1. To fund his proposed future defense budgets, the President assumes significant savings from congressionally authorized base closings. The President is expected to propose two more rounds of base closings, in 2001 and 2003, to help fund his proposed hike in defense spending. Even if Congress authorizes another base closing commission--and this is far from certain, given the divisive struggle over the last round of base closings in 1995--the savings will be quite modest. The estimate of Chairman of the Joint Chiefs of Staff General Henry Shelton that base closure savings could amount to $15 billion over the next five years appears wildly optimistic. Before Congress approves additional closings, it should carefully consider the long-term implications of further reducing the nation's military infrastructure. Once lost, military infrastructure is not easily recovered.

  2. Neither the White House nor Congress has developed a credible plan to meet the Pentagon's long-standing procurement goal of $60 billion annually. In recent years, the Pentagon has spent less than $45 billion a year on procurement. The Congressional Budget Office has referred to the slump in funding future weapons systems as the procurement "holiday."4 Unless the defense budget is increased well beyond the President's request, this "holiday" will be extended, starving tomorrow's military forces of the weapons systems they will need in the 21st century.

In considering the defense budget for fiscal years 2000 and beyond, Congress needs to balance short-term readiness concerns and longer-term force structure requirements. Funding readiness accounts at the expense of modernization accounts guarantees that tomorrow's military will be ill-equipped to accomplish its assigned missions.5 On the other hand, if defense spending is shifted disproportionately to modernization accounts, the readiness of today's force will suffer. At present, neither short-term readiness nor long-term modernization accounts are adequately funded. Overall, the procurement shortfall presents a greater danger to U.S. security.

Taking these five considerations into account, the President's proposed increase appears quite modest. At best, the proposed spending hike will temporarily slow, but not stop, the slide toward reduced combat capabilities. Left uncorrected, this decline will undermine the ability of the United States to honor its security commitments and treaty obligations. Therefore, Congress must develop a credible plan for sustained increases in the defense budget.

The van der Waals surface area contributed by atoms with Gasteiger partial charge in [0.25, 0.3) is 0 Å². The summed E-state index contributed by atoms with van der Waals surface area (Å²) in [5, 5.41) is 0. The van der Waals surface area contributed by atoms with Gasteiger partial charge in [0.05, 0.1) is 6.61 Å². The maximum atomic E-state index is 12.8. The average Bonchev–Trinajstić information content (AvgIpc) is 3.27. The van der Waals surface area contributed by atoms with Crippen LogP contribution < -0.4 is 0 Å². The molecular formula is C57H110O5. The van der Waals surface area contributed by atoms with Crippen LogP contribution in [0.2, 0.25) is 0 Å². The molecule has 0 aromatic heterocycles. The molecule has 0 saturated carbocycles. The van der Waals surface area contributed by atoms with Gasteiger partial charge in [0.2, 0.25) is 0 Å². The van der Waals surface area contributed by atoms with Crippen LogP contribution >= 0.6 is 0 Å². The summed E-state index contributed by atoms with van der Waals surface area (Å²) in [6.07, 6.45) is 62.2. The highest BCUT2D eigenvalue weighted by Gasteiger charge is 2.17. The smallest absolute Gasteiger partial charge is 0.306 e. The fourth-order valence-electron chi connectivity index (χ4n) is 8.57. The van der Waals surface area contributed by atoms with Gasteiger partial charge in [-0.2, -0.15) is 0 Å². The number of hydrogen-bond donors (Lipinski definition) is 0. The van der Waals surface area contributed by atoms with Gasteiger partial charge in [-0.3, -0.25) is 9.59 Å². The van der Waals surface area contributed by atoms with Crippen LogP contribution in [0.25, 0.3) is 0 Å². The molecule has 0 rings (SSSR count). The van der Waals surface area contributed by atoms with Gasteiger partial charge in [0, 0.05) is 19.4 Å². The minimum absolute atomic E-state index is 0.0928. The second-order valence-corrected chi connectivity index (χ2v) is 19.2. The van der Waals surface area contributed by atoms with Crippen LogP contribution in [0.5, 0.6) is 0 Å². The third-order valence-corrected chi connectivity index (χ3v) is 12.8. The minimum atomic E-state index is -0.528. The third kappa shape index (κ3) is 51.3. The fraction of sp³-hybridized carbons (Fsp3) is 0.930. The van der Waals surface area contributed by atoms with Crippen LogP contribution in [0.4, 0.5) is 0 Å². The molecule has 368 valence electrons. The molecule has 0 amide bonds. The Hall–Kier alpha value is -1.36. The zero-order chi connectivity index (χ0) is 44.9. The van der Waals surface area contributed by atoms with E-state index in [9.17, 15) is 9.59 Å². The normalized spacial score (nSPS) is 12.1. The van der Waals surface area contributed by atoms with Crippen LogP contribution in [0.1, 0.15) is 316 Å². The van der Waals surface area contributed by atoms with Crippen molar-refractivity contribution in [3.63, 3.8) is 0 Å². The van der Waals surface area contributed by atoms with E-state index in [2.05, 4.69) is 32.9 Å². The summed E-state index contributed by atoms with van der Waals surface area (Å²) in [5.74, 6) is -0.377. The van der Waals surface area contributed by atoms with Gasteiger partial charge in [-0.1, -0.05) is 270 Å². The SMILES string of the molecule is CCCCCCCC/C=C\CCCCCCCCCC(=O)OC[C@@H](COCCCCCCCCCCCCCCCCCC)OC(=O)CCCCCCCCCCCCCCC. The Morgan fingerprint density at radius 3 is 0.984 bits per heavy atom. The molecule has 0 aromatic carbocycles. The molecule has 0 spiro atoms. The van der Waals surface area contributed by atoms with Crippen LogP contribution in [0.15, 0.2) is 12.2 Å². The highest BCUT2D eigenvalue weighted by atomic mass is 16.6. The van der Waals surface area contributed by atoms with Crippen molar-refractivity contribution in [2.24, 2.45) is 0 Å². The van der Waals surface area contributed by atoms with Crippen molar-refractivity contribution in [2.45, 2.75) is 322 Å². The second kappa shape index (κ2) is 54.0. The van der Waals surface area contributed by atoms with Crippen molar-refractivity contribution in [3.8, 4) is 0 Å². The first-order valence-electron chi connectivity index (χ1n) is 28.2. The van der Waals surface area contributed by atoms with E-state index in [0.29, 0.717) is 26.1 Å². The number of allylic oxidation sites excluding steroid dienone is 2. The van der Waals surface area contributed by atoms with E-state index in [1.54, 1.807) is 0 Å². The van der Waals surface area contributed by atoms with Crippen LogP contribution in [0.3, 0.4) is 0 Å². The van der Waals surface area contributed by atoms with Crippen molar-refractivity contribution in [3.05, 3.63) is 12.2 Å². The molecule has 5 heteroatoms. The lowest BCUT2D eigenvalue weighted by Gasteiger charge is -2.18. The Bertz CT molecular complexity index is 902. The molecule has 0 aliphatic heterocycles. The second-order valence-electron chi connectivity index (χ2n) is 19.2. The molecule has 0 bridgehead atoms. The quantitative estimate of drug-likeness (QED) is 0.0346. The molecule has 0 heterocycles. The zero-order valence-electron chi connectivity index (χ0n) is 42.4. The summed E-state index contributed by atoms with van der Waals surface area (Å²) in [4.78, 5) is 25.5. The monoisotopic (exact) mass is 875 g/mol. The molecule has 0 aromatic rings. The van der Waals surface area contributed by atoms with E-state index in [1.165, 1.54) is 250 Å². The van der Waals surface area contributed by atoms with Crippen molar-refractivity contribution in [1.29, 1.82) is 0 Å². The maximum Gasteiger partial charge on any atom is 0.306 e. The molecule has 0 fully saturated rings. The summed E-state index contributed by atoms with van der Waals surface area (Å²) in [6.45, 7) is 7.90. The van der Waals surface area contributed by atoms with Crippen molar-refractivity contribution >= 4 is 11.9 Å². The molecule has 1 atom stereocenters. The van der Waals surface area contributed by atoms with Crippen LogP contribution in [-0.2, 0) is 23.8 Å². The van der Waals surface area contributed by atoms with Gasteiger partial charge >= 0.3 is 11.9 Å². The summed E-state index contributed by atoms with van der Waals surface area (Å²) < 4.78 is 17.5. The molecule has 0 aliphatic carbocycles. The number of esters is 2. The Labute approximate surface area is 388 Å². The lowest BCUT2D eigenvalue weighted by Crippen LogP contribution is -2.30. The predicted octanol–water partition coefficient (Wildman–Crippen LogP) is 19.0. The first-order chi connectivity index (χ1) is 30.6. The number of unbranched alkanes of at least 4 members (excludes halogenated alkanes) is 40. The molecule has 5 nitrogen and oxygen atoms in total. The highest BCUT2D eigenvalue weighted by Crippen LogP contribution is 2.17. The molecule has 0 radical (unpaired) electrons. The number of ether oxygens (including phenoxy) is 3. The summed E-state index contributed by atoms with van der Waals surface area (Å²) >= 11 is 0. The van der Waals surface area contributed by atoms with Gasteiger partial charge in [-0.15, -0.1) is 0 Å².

To restore U.S. military capabilities to a level commensurate with U.S. security obligations, Congress should consider bolstering the President's proposed defense spending increase from $12 billion to $20 billion in FY 2000. In addition, Congress must prioritize defense spending to meet the military's most critical procurement requirements.6

Procurement requirements should reflect the range of threats the United States and its allies will face in the next century, including hostile powers armed with ballistic missiles and weapons of mass destruction, states capable of conventional aggression, and unconventional forms of warfare that include international terrorism and "cyber" attacks.

Increased funding should be targeted to:

  • Protect against missile attack. Funding for national and theater missile defense programs should reflect the growing threat of ballistic missile attack as detailed by the congressionally mandated Rumsfeld Report, which was released in July 1998.

  • Improve ground force capabilities. The United States must maintain and improve its ability to defeat any conventional opponent on the battlefield, whether in the Middle East, on the Korean peninsula, or in any other theater. Specific ground force modernization programs that merit enhanced funding include advanced tactical missiles, field artillery systems, attack helicopters, tanks, anti-tank missiles, armored fighting vehicles, and battlefield sensors.

  • Restore loss of naval power. The precipitous decline of combatant ships must be reversed for the United States to maintain its status as the world's preeminent naval power. Special attention should be devoted to enhancing Navy and Marine Corps amphibious capabilities for projecting forces ashore. This effort will require greatly improved countermine, anti-submarine warfare, and long-range naval gunfire capabilities.